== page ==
Comments at Arlington County Board Meeting, April 17, 2021.
Here are remarks excerpted from a message to the Board from Suzanne Sundburg:
“Staff proposal to amend Articles 12 and 15 of the Arlington County Zoning Ordinance essentially doubles the maximum permitted building height, which functions as an analogue for doubling the maximum allowable density of existing properties. This doubling of height/density provides a powerful incentive to raze existing buildings.
“Razing existing market-rate affordable housing units (MARKs) will accelerate the displacement of existing lower and middle-income residents—something that staff and the board are, paradoxically, already decrying. Staff has made no cogent public argument as to how incentivizing the loss of remaining MARKs would provide a public benefit. Nor has staff offered any binding, anti-displacement regulatory protections to prevent existing county residents from being displaced by these zoning changes/developer incentives.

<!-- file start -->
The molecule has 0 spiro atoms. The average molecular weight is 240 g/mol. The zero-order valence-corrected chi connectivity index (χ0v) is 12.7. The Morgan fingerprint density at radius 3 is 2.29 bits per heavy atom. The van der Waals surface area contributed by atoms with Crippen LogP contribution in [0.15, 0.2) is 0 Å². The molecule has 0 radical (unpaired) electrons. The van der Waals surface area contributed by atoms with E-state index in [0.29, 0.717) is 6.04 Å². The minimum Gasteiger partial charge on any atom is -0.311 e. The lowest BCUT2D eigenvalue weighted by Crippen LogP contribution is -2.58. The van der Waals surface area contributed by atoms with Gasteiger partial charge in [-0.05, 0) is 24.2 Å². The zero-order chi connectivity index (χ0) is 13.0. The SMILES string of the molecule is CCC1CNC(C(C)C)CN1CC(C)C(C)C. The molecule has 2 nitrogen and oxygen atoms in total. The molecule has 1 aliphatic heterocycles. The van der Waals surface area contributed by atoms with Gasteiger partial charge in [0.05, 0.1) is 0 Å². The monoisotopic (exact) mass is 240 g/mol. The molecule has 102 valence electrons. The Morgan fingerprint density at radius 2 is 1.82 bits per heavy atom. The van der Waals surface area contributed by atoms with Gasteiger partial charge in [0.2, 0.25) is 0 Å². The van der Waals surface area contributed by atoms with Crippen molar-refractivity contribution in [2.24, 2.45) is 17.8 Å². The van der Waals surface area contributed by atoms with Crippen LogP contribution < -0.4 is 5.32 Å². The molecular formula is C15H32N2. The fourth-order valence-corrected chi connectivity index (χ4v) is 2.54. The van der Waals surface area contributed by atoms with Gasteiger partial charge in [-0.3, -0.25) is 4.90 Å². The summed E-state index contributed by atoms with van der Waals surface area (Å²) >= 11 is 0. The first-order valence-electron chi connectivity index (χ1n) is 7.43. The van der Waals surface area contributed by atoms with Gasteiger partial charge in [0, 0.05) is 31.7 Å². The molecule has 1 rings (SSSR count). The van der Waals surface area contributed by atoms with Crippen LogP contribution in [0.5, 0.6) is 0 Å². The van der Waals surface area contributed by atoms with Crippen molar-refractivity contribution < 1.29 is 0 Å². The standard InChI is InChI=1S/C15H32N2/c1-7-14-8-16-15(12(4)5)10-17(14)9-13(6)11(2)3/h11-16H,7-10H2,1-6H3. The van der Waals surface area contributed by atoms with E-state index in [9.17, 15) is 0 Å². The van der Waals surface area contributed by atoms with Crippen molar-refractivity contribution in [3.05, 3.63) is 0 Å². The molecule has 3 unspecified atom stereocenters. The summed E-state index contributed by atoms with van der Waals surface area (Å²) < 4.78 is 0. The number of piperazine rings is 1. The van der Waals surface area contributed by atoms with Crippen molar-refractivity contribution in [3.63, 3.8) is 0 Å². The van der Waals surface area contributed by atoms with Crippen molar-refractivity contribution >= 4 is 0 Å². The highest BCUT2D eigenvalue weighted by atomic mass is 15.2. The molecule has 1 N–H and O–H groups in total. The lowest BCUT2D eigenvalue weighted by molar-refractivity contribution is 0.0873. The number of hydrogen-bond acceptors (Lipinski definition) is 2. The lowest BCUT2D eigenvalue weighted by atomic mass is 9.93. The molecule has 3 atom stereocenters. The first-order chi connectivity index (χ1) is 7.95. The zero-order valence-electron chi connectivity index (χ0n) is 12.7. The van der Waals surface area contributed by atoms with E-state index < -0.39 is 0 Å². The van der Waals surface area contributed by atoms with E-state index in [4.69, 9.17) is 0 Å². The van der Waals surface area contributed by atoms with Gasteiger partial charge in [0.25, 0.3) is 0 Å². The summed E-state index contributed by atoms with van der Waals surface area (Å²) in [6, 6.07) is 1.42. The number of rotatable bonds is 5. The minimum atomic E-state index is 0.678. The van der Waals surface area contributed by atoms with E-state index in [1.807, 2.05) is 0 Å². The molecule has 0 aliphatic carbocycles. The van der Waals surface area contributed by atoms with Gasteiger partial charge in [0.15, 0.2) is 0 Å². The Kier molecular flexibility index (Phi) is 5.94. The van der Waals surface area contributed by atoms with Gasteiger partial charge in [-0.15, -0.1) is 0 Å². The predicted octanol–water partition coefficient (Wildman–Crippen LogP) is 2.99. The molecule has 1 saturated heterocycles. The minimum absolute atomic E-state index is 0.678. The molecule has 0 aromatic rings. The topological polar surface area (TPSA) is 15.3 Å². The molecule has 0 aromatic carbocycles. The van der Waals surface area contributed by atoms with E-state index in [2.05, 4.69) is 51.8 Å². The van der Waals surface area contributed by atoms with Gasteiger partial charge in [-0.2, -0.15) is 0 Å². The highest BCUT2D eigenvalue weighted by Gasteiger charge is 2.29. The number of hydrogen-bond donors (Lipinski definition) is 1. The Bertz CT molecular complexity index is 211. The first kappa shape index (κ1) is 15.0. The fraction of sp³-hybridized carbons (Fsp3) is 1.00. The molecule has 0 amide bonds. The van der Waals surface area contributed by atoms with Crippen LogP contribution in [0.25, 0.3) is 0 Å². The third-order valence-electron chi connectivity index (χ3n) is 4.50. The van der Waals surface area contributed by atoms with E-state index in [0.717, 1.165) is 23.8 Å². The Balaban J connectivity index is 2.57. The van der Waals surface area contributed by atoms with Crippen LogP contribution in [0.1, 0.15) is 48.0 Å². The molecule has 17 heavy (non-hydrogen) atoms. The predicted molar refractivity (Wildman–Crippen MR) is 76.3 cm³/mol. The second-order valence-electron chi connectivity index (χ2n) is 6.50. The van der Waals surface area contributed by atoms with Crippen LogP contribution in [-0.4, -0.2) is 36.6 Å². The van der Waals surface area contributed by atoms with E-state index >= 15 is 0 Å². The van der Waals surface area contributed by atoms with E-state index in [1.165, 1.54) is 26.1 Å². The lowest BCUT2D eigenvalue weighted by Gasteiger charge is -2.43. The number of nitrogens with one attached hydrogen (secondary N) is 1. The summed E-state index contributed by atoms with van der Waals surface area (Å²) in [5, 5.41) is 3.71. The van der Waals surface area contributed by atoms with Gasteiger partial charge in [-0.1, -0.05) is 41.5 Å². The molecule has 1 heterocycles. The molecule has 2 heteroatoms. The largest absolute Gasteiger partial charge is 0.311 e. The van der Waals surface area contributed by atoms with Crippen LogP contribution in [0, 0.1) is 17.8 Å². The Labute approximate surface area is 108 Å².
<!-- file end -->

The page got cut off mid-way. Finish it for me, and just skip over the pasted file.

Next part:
“Essentially, staff’s proposal eviscerates the “conservation” component of the Housing Conservation District program. These zoning changes/developer incentives combined with the board’s prior action to eliminate (rather than to tweak) the Multifamily Rehabilitation Partial Property Tax Exemption in 2020 leaves property owners with no incentive to rehabilitate existing MARKs while providing substantial incentives to raze and replace existing buildings.
“With a much higher cost basis, the newly created housing will require heavy subsidies to make units “affordable” to those earning 60% of AMI or less. Staff has identified no new, dedicated revenue stream to subsidize the rents for these costly new “affordable” units for those earning 60% (or less) of AMI.
“In Conclusion, Staff’s proposal lacks sufficient research and provides little or no reasonable rationale for the excessive nature of the bonus height/developer incentives that staff is pushing. Most civic associations have little understanding of the impact that a doubling of height and density would have on current residents, and most probably don’t even realize that these zoning districts lie within their own borders.
“There are other, less radical solutions to remedy the very limited number of potential redevelopments of multifamily sites in these zoning districts while staff is completing its larger multifamily study. I urge the Arlington County Board to return this proposal to staff for additional work and modifications to address the concerns I’ve noted above.”